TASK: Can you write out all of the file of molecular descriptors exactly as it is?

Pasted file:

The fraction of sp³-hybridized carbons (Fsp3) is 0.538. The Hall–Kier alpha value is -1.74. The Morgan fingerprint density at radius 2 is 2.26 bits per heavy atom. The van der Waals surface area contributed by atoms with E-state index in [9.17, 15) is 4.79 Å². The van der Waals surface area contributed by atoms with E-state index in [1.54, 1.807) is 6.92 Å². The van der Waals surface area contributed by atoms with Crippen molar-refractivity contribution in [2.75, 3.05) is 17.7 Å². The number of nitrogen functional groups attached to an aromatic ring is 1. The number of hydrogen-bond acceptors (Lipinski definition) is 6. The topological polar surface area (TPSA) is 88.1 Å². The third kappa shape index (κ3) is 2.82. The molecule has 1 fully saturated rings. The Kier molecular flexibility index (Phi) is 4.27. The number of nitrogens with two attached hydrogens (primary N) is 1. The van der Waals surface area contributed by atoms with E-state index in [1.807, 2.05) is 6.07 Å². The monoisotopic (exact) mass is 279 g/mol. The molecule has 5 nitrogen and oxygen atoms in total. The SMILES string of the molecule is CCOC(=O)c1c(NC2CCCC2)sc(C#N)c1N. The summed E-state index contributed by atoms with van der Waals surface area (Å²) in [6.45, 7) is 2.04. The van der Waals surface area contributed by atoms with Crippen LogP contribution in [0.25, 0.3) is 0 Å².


The fraction of sp³-hybridized carbons (Fsp3) is 0.538. The Hall–Kier alpha value is -1.74. The Morgan fingerprint density at radius 2 is 2.26 bits per heavy atom. The van der Waals surface area contributed by atoms with E-state index in [9.17, 15) is 4.79 Å². The van der Waals surface area contributed by atoms with E-state index in [1.54, 1.807) is 6.92 Å². The van der Waals surface area contributed by atoms with Crippen molar-refractivity contribution in [2.75, 3.05) is 17.7 Å². The number of nitrogen functional groups attached to an aromatic ring is 1. The number of hydrogen-bond acceptors (Lipinski definition) is 6. The topological polar surface area (TPSA) is 88.1 Å². The third kappa shape index (κ3) is 2.82. The molecule has 1 fully saturated rings. The Kier molecular flexibility index (Phi) is 4.27. The number of nitrogens with two attached hydrogens (primary N) is 1. The van der Waals surface area contributed by atoms with E-state index in [1.807, 2.05) is 6.07 Å². The monoisotopic (exact) mass is 279 g/mol. The molecule has 5 nitrogen and oxygen atoms in total. The SMILES string of the molecule is CCOC(=O)c1c(NC2CCCC2)sc(C#N)c1N. The summed E-state index contributed by atoms with van der Waals surface area (Å²) in [6.45, 7) is 2.04. The van der Waals surface area contributed by atoms with Crippen LogP contribution in [0.25, 0.3) is 0 Å².